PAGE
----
A bracing meditation on chaos, chance and the more mysterious qualities of time, from a German filmmaker who's like a restless kid.
“Run Lola Run”
Directed by Tom Tykwer
Starring Franka Potente, Moritz Bleibtreu
Sony Pictures Classics; widescreen and full frame
Extras: Director and cast commentary, trailer, music video, bios
German director Tom Tykwer’s “Run Lola Run” is the kind of picture you might want to watch twice: once to digest the story and once to simply enjoy the visceral beauty of the images, particularly their speed and grace as they race by. “Run Lola Run” is a thriller shot through with a golden thread of romance. Lola (Franka Potente), a punk moll with a thatch of red rag-doll hair, has 20 minutes to procure and deliver the 100,000 marks that will save her boyfriend, Manni (Moritz Bleibtreu), from a group of thugs.
The premise is both simple and rich with possibilities — so rich that Tykwer, like a restless kid, can’t resist telling it three different ways. “Run Lola Run” is something like a board game played on multiple levels at once; by the time Tykwer’s done noodling with various permutations of reality and possibility, he has fashioned a hyperkinetic meditation on chaos, chance and the more mysterious qualities of time. In Tykwer’s eyes, the means are what justify the end: His bag of tricks includes snappy jump cuts, dizzying aerial shots, superfast cutting and animation sequences that bring back that feeling of having eaten too much Trix cereal while parked in front of Saturday-morning cartoons. The picture’s most resonant image is that of Lola running down cobbled streets, over bridges, through packs of roving nuns, racing against time to save her beloved, her hair streaming behind her like a comet’s tail. While Manni despairs that all is lost, Lola doesn’t stop long enough to consider the impossibility of her task. She’s fast and tough, like a boy, but the determination on her face is all girl.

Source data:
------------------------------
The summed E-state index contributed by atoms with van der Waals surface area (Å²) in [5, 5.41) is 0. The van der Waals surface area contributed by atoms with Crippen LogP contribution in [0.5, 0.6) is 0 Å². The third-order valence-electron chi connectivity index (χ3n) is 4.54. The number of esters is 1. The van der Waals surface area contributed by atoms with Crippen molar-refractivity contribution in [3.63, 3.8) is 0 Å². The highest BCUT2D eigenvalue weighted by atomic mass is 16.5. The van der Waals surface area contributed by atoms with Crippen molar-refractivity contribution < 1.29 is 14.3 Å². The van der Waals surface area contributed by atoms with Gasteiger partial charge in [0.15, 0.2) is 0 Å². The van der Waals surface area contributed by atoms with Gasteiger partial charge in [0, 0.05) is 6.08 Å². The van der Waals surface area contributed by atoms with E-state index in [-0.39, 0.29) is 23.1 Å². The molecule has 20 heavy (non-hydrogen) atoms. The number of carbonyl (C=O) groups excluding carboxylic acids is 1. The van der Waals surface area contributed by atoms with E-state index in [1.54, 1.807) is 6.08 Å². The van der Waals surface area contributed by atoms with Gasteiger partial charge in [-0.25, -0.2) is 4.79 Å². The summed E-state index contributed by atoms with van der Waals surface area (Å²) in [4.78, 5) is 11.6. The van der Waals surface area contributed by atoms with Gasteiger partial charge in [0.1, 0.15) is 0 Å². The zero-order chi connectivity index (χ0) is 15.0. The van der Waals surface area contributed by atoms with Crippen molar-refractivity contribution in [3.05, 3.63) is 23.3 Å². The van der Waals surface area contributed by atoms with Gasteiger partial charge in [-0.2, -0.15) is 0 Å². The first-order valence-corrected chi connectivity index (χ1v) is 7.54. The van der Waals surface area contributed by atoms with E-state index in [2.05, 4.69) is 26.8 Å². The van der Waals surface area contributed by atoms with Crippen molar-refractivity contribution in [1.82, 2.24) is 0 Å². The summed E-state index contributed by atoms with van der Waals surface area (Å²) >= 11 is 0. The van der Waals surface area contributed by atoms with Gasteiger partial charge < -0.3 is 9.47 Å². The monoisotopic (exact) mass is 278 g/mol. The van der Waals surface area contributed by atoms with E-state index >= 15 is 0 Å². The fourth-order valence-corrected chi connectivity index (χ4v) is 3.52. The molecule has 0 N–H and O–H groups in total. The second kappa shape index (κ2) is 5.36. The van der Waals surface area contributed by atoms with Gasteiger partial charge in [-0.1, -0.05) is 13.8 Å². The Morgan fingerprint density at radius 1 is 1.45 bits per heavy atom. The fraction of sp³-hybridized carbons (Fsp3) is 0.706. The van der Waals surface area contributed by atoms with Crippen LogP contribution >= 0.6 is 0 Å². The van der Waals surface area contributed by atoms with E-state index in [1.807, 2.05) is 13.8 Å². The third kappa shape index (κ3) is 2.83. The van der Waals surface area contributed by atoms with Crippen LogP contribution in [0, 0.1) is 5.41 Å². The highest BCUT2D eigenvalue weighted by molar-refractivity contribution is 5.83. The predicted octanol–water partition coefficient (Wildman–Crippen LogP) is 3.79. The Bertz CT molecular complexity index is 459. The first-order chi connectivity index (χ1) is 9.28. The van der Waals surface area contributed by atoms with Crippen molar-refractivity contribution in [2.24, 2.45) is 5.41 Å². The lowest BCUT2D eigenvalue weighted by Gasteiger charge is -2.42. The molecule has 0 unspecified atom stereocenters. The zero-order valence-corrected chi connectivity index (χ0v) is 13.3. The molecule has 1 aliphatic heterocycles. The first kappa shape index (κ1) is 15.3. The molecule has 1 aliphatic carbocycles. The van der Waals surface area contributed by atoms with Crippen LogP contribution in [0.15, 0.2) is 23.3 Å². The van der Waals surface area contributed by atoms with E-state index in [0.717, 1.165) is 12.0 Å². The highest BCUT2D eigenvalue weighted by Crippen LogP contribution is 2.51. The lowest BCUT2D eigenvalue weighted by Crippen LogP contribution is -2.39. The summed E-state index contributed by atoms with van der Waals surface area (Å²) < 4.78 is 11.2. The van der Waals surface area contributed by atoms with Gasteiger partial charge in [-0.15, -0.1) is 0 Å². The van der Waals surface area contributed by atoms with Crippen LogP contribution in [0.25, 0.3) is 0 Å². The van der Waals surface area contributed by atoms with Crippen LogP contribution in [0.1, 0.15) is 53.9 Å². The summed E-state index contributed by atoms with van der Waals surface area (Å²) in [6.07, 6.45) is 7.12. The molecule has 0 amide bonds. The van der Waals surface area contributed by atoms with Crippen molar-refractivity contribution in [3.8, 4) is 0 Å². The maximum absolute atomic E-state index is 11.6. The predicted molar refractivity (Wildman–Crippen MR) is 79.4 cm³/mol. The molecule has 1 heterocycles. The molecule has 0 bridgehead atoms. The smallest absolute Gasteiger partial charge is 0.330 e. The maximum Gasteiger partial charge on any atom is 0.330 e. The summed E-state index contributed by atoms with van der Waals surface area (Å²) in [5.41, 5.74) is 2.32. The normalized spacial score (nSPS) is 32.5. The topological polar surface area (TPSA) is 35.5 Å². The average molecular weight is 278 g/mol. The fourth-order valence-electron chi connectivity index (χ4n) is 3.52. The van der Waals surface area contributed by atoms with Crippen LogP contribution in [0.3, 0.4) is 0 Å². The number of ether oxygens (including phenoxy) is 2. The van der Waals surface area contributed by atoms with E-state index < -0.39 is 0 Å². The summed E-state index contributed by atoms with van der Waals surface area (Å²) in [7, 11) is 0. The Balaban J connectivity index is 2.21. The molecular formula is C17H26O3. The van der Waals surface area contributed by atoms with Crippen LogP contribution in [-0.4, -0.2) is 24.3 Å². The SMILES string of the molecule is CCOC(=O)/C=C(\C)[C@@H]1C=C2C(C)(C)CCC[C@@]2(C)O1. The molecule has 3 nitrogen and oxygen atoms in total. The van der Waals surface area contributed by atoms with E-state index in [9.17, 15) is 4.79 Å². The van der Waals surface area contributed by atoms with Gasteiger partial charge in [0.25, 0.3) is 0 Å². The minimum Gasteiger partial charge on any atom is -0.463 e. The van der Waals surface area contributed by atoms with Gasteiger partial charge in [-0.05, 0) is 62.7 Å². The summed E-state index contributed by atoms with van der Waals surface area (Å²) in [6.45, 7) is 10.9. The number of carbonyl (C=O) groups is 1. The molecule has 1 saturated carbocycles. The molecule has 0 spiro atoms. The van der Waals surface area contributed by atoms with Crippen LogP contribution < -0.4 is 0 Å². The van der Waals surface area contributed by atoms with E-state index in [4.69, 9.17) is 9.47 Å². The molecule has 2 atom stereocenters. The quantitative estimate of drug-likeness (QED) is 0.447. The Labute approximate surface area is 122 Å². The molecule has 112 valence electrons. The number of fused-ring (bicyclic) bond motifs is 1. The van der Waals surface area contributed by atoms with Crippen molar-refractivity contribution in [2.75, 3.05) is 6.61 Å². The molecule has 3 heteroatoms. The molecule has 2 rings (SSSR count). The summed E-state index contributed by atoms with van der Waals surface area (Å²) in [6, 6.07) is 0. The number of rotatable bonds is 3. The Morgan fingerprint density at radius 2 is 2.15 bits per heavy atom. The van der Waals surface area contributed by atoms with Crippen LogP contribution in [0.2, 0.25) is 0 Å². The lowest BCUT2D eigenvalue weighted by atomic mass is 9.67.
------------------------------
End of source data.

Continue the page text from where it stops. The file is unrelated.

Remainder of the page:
The “Run Lola Run” DVD includes an artfully made video of one of the songs featured in the picture, “I Wish.” It’s a nice little curlicue, featuring Potente and one of the actors from the film, and it, too, shows off some snazzy effects: Black-and-white images become softly colored before our eyes, like those old-fashioned tinted photographs, and then fade back to black and white so subtly that the overall effect is something of a quiet shimmer. And the audio commentary, by Tykwer and Potente, sheds light on some facts that American audiences probably wouldn’t know: The movie opens with two quotes, the first from T.S. Eliot and the second (“After the game is before the game”) from one S. Herberger — who Tykwer reveals was a famous German soccer coach. That makes sense for a picture that’s poetry in motion.